Unlike many western parks with their scenic mountains and canyons, Everglades National Park was set aside to preserve an ecosystem comprising a web of animals and plants found nowhere else. The largest wilderness in the eastern United States, Everglades shelters the endangered manatee, the Florida panther, the threatened crocodile, and others.
When Indiana dunes received designation in 2019 as the country’s 61st national park, it marked the culmination of more than a century of conservation efforts. Scientists recognized the outstanding biological diversity of the southern shore of Lake Michigan as early as the 19th century and calls for protection quickly gained momentum. For decades, park advocates battled industrial development and urban expansion to establish first a state park, then a national lakeshore, and finally a 15,000- acre national park encompassing beaches, towering sand dunes, wetlands, prairie, and woodland.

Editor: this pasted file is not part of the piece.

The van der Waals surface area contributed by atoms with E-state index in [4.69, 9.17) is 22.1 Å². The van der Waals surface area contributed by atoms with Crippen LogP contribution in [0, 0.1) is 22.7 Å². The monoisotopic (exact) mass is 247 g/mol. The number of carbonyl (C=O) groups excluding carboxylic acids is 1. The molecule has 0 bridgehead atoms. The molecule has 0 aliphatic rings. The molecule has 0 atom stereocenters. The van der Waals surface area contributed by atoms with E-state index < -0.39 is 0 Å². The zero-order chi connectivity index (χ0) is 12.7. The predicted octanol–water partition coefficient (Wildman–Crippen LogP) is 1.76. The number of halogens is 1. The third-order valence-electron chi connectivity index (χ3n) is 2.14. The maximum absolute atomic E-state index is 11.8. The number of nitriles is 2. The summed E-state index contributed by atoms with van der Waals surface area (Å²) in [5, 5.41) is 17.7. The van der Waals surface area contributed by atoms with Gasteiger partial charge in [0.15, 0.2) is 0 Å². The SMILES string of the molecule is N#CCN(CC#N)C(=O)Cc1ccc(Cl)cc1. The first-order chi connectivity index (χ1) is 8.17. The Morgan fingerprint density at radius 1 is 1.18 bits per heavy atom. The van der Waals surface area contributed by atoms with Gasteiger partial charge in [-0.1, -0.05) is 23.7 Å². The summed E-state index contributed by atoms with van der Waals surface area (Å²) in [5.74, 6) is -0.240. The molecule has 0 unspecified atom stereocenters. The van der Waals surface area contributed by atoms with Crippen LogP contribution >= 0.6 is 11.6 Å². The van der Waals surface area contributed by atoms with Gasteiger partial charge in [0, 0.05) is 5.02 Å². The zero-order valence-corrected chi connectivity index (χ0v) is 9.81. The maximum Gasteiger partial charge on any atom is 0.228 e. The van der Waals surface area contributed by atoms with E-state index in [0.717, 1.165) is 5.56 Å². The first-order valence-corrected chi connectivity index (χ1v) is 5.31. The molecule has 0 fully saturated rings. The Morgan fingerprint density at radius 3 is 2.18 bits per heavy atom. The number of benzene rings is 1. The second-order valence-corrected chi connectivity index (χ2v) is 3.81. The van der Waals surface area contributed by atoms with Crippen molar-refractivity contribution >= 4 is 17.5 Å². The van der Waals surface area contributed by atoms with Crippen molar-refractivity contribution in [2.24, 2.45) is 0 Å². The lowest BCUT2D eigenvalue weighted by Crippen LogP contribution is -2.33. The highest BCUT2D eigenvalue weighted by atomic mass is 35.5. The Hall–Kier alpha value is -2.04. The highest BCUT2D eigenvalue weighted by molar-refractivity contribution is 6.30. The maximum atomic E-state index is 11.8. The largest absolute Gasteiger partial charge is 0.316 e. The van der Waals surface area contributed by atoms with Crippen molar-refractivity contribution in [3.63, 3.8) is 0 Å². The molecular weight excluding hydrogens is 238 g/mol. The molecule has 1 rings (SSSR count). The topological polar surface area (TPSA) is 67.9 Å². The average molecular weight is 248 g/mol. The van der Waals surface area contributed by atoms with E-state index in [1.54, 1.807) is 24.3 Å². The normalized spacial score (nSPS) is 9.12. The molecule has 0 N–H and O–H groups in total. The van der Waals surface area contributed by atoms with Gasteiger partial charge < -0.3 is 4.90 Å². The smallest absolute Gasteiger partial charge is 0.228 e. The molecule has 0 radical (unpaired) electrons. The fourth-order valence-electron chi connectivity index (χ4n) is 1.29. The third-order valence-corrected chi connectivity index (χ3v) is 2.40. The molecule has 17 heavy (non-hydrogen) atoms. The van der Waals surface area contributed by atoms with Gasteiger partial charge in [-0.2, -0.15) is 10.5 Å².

Like the statue of liberty, the Grand Canyon is an American icon. (It’s almost as if the majesty of the American West has been poured into a limestone riverbed.) Theodore Roosevelt considered it his civic duty to urge every American to see it. And around five million people come to Grand Canyon National Park every year, from all over the globe. Indeed, the canyon is considered one of the seven wonders of the natural world.
Hottest, driest, lowest, largest . . . Death Valley dazzles, even intimidates, with superlatives. The largest national park in the Lower 48 has indeed recorded the world’s highest temperature (134° F), nets less than two inches of rain a year, and contains the lowest spot in North America. But those extremes can add up to fascination. Death Valley National Park is nothing short of spellbinding. Death Valley is geology laid bare—a scarred, gashed, dissected place where striated canyons gouge forbidding mountains, and where a vast salt-pan floor shimmers under a fierce sun. Ferocity reigns here.